Your article on squirrels was a very interesting read. A few years ago, I chanced upon a baby squirrel (eyes still closed) laying on the ground in my neighbour’s backyard. Through the supervision of a provincially recognized squirrel rehabilitator, my family raised the squirrel (Whirley), and re-released her in our backyard. We had a mature Silver Maple, which Whirley made her home. There was a drey in a branch that overhung our back porch, and she would spend her nights there. In the mornings, I would call up to her, and watch as she would peek out of the drey, stretch and yawn, before slowly making her way down for breakfast.

Whirley grew up quickly. We had first found her in the spring; she was living in our tree all summer, but by late August she had moved into a tree in a neighbour’s backyard, coming back most days for visits. At some point in September, her daily visits stopped. This is an amazing part… she came back for Thanksgiving, Christmas, Easter, and Father’s Day. By summer, she was visiting pretty regularly again, and vanished in the fall. After that, we would see her occasionally, and after the next summer she did not come back.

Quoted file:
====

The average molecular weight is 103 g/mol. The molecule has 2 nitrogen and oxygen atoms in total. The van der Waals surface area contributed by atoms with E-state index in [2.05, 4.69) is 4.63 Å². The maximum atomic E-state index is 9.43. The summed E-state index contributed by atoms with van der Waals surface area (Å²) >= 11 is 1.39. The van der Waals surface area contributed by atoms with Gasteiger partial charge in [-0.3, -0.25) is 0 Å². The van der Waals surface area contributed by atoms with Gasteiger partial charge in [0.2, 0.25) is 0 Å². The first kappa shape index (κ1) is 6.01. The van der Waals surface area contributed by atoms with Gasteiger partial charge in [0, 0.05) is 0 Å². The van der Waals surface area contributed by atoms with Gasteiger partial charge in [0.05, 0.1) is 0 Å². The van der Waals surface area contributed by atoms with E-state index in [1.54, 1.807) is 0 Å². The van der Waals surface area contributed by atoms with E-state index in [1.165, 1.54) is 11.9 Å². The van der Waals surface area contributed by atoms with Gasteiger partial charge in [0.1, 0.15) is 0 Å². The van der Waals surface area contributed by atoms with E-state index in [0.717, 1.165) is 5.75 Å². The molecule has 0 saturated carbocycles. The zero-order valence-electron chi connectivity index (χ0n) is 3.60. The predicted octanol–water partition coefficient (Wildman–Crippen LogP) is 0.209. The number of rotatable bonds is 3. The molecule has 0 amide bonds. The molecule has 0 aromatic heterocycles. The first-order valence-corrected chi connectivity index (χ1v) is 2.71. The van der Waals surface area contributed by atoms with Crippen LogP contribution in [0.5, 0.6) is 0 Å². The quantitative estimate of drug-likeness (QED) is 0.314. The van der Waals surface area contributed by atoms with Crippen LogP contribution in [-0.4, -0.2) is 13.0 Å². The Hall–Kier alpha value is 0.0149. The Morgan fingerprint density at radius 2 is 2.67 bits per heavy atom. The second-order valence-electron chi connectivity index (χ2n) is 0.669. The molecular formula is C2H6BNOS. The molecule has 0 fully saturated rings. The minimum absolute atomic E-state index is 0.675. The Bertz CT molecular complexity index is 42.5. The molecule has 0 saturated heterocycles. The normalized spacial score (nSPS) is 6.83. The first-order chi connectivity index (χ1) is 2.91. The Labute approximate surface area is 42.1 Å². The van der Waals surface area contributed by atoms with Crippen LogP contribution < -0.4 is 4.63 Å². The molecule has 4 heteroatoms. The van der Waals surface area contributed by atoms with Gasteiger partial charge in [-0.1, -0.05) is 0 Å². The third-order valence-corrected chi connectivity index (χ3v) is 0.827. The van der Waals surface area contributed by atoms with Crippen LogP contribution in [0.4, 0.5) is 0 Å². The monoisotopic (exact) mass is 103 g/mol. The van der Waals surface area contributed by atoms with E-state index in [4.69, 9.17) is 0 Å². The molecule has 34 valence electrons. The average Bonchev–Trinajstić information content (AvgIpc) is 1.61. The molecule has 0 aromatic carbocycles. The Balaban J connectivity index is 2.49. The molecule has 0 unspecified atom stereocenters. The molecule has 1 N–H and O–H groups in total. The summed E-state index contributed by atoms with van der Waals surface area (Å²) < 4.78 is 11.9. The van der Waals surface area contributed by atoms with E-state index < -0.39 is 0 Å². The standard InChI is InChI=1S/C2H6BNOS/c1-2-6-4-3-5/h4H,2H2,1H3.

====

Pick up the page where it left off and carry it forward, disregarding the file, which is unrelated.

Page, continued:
I will admit that prior to this experience, I assumed that squirrels were dirty and unintelligent creatures. I enjoy animals and wildlife, and I have had some experience with rodents, such as pet mice, rats and rabbits… none of which impressed me other than their “cute” factor. Whirley, however, has given me cause to change my mind. She was one of the most interactive and intelligent creatures that I have ever had the good fortune to know. Some of my stories leave people amazed.

Click here for a link to a montage of photos and videos of her. I hope you enjoy.

Paul Laufer, Peterborough

Black colour morph of Gray Squirrel -Wikimedia

Whirley was a black colour morph of the Gray Squirrel and similar to the squirrel in this picture.


Categories: Sightings

Drew Monkman

I am a retired teacher, naturalist and writer with a love for all aspects of the natural world, especially as they relate to seasonal change.